Insolvency practitioner Richard Easterby left the firm to join Quantuma, the insolvency practice launched in January 2013 by former RSM Tenon head of restructuring Carl Jackson. Easterby recently joined former Baker Tilly restructuring partner Simon Bonney and former Baker Tilly consultant Andrew Hosking, who moved to Quantuma in April.

Indeed, according the latest Accountancy Age Top 50+50, Baker Tilly now has 111 ‘partners’. Last year, it had 107, while RSM Tenon declared 219. So where have all the partners gone? However, the numbers are slightly misleading and the situation is far from as dire as it might appear, Longe suggests.

In the 2013/14 financial year, Baker Tilly had 207 partners (97 national and 110 regional), whereas RSM Tenon had 219 employees who had the title of partner, but as a listed company they were classified as directors.

According to Baker Tilly, it now has 323 partners (130 national and 193 regional). While a reduction of 103 from last year’s combined partner totals, Baker Tilly says that some of RSM Tenon’s directors are still with the business but don’t hold partner status in the new organisation. In other words, the status change of some makes it difficult to gauge how many have left preceding, and following, the deal.

“Clearly, some partners in any merger where the vast majority of people join through the merger will decide it’s not for them,” Longe says.

Reorganisation and divestment
According to its latest annual results – figures for the year ending March 2014 have yet to be filed – pre-tax profit for the year ended March 2013 fell to £7.2m from £15.8m. The firm blamed ‘low-balling’ pricing competition as one of the factors behind the £8.6m reduction in profits.

Numbers provided to Accountancy Age for the year to March 2014 show a 51% increase in UK fee income to £246m as the firm benefits from the inclusion of RSM Tenon’s numbers. Audit income rose 35% to £107m, the firm’s tax line grew 33% to £64m and consultancy brought in £15m. And while no figure was given for profit for the period, Long is optimistic about future the firm’s global opportunities following the decision to join RSM International.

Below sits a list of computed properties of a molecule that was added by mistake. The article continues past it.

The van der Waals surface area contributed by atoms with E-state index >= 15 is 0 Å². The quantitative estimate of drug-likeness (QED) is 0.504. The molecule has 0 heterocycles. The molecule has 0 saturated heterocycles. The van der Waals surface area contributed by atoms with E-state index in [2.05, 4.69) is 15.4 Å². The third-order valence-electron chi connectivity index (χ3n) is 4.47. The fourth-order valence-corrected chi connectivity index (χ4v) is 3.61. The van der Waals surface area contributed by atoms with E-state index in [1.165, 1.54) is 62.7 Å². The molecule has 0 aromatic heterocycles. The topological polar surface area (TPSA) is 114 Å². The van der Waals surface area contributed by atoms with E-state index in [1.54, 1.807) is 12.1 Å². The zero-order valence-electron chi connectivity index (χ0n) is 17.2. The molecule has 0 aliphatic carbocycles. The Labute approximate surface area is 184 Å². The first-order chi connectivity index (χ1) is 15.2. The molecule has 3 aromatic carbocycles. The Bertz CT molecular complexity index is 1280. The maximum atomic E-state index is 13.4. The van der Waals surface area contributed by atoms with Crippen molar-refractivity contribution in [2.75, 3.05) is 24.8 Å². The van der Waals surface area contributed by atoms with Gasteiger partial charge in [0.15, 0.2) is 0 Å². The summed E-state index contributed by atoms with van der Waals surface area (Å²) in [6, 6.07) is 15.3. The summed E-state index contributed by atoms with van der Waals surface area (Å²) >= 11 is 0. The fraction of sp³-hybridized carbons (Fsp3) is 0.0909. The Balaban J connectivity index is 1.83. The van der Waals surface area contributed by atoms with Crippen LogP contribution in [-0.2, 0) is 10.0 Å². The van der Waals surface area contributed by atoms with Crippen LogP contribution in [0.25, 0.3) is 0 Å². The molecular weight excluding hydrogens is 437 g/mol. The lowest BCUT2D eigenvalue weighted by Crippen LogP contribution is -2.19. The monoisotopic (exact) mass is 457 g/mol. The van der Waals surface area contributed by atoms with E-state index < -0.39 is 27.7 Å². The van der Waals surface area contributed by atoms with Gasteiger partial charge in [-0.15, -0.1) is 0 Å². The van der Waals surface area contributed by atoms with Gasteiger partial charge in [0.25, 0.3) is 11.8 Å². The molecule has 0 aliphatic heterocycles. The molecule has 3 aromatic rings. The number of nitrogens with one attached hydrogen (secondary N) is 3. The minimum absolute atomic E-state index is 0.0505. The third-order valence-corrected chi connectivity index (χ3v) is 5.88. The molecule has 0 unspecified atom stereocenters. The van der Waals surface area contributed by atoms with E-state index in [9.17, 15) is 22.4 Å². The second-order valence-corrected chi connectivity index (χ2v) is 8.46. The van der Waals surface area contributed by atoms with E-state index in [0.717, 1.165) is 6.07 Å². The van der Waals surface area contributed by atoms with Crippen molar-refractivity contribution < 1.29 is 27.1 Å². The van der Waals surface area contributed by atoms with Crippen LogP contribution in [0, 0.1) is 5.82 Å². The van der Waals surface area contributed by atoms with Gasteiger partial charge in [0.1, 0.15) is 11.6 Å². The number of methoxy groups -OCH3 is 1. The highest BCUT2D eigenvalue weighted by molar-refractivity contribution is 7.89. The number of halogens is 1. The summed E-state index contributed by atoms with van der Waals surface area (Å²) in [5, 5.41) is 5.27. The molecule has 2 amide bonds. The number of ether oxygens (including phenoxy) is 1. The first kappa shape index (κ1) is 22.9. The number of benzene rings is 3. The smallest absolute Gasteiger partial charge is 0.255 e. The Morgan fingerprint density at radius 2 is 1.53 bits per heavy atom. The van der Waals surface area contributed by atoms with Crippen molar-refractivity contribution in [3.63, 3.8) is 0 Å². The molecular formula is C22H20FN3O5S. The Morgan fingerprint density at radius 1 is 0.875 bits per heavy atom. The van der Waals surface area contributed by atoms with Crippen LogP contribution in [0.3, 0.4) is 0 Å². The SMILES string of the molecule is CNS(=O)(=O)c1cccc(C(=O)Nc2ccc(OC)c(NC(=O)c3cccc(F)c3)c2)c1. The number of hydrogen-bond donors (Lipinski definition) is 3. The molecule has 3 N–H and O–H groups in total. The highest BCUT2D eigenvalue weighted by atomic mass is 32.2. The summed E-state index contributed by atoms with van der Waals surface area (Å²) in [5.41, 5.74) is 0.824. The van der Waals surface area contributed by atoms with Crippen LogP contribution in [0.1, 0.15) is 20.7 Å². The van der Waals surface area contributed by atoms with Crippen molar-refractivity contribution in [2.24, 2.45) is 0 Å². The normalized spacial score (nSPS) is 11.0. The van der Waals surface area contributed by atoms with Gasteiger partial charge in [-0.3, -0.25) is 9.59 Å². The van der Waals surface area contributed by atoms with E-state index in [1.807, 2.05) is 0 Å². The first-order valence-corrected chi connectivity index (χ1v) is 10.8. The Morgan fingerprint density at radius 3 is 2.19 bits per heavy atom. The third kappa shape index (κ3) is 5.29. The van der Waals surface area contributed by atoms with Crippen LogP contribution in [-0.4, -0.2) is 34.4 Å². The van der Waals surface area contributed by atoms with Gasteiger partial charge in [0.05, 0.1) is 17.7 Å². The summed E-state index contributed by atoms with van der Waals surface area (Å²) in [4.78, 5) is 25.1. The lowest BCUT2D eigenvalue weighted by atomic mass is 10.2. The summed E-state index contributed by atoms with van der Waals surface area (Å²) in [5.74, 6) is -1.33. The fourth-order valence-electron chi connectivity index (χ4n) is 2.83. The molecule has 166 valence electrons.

One of the clear benefits for Baker Tilly is the network’s strength in the US, which will lead to greater referral work for the firm. “One of the main differences is Baker Tilly International is represented by some 13 members in the US, whereas RSM has a single, major firm,” Longe explains.

The tie up between the firm and network will likely have caused consternation at Baker Tilly International, which must now find a new UK member firm. At the same time uncertainty swirls around whether Baker Tilly the firm or Baker Tilly the network will retain the branding – a subject Longe won’t be drawn on, though he concedes a decision will be forthcoming by the end of the year,

Naming rights aside, Baker Tilly has largely completed much of the integration of Tenon including the disposal of non-core assets such as its employee benefits business sold to insurance broker Arthur J Gallagher in July. The sale of the business, previously owned by RSM Tenon, follows the disposal of Baker Tilly’s private client financial advice business to Towry in June and completes the sale of the financial management business.

“This sale completes our reorganisation and divestment of the financial management business owned by RSM Tenon,” Longe says. “Once completed, this will enable us to focus on our core markets and key areas of growth both nationally and internationally.”

Baker Tilly in numbers

Accountancy Age 2014 Top 50+50 ranking: 7
UK fee income:
Percentage change:
UK offices: 33
Fees per partner: £2.2m